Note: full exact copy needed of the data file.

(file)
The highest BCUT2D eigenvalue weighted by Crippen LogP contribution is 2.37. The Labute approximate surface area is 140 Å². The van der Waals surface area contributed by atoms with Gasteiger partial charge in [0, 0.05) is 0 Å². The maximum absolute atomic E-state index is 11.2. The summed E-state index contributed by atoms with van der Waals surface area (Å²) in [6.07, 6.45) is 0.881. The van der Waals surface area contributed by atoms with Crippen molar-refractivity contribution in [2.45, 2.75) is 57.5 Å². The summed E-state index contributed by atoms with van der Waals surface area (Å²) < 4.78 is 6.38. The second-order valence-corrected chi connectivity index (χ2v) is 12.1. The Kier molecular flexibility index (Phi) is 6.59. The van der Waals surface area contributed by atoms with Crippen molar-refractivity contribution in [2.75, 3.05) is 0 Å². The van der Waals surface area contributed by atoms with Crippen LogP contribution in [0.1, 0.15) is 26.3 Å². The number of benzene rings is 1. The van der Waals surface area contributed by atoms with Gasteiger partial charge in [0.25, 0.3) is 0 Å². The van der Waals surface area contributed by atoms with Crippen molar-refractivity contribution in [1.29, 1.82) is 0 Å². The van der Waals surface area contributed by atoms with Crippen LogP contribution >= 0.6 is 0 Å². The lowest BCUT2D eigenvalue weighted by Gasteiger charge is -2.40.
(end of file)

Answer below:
The highest BCUT2D eigenvalue weighted by Crippen LogP contribution is 2.37. The Labute approximate surface area is 140 Å². The van der Waals surface area contributed by atoms with Gasteiger partial charge in [0, 0.05) is 0 Å². The maximum absolute atomic E-state index is 11.2. The summed E-state index contributed by atoms with van der Waals surface area (Å²) in [6.07, 6.45) is 0.881. The van der Waals surface area contributed by atoms with Crippen molar-refractivity contribution in [2.45, 2.75) is 57.5 Å². The summed E-state index contributed by atoms with van der Waals surface area (Å²) < 4.78 is 6.38. The second-order valence-corrected chi connectivity index (χ2v) is 12.1. The Kier molecular flexibility index (Phi) is 6.59. The van der Waals surface area contributed by atoms with Crippen molar-refractivity contribution in [2.75, 3.05) is 0 Å². The van der Waals surface area contributed by atoms with Crippen LogP contribution in [0.1, 0.15) is 26.3 Å². The number of benzene rings is 1. The van der Waals surface area contributed by atoms with Gasteiger partial charge in [0.25, 0.3) is 0 Å². The van der Waals surface area contributed by atoms with Crippen molar-refractivity contribution in [1.29, 1.82) is 0 Å². The van der Waals surface area contributed by atoms with Crippen LogP contribution >= 0.6 is 0 Å². The lowest BCUT2D eigenvalue weighted by Gasteiger charge is -2.40.